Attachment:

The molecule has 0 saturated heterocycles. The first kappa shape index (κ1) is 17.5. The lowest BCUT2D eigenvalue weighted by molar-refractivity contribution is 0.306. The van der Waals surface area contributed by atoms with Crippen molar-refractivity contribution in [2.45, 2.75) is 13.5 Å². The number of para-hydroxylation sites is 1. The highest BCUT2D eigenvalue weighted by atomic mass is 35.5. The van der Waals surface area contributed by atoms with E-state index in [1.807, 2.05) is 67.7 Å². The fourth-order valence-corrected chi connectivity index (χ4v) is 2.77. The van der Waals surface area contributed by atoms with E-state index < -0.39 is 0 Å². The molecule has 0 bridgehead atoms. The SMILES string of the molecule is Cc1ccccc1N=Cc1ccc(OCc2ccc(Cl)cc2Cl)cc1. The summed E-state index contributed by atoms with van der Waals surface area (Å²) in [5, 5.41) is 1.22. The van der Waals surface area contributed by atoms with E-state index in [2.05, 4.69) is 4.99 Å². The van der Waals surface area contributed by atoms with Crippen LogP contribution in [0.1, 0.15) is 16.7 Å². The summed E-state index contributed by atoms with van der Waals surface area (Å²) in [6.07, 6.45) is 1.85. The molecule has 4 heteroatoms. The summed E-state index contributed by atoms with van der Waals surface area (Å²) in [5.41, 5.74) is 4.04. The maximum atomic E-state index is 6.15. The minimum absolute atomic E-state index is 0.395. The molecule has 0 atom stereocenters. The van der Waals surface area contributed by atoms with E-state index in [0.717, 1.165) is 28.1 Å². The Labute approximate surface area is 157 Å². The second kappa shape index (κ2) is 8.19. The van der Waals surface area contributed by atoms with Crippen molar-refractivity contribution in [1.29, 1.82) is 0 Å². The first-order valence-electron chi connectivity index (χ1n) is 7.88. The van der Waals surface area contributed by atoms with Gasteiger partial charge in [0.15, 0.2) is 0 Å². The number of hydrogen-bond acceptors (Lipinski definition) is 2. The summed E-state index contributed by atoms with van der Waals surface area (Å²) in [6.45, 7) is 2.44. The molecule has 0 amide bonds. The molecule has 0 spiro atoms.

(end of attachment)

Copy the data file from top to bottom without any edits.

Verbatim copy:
The molecule has 0 saturated heterocycles. The first kappa shape index (κ1) is 17.5. The lowest BCUT2D eigenvalue weighted by molar-refractivity contribution is 0.306. The van der Waals surface area contributed by atoms with Crippen molar-refractivity contribution in [2.45, 2.75) is 13.5 Å². The number of para-hydroxylation sites is 1. The highest BCUT2D eigenvalue weighted by atomic mass is 35.5. The van der Waals surface area contributed by atoms with E-state index in [1.807, 2.05) is 67.7 Å². The fourth-order valence-corrected chi connectivity index (χ4v) is 2.77. The van der Waals surface area contributed by atoms with E-state index < -0.39 is 0 Å². The molecule has 0 bridgehead atoms. The SMILES string of the molecule is Cc1ccccc1N=Cc1ccc(OCc2ccc(Cl)cc2Cl)cc1. The summed E-state index contributed by atoms with van der Waals surface area (Å²) in [5, 5.41) is 1.22. The van der Waals surface area contributed by atoms with E-state index in [2.05, 4.69) is 4.99 Å². The van der Waals surface area contributed by atoms with Crippen LogP contribution in [0.1, 0.15) is 16.7 Å². The summed E-state index contributed by atoms with van der Waals surface area (Å²) in [6.07, 6.45) is 1.85. The molecule has 4 heteroatoms. The summed E-state index contributed by atoms with van der Waals surface area (Å²) in [5.41, 5.74) is 4.04. The maximum atomic E-state index is 6.15. The minimum absolute atomic E-state index is 0.395. The molecule has 0 atom stereocenters. The van der Waals surface area contributed by atoms with E-state index in [0.717, 1.165) is 28.1 Å². The Labute approximate surface area is 157 Å². The second kappa shape index (κ2) is 8.19. The van der Waals surface area contributed by atoms with Crippen molar-refractivity contribution in [1.29, 1.82) is 0 Å². The first-order valence-electron chi connectivity index (χ1n) is 7.88. The van der Waals surface area contributed by atoms with Gasteiger partial charge in [0.15, 0.2) is 0 Å². The number of hydrogen-bond acceptors (Lipinski definition) is 2. The summed E-state index contributed by atoms with van der Waals surface area (Å²) in [6.45, 7) is 2.44. The molecule has 0 amide bonds. The molecule has 0 spiro atoms.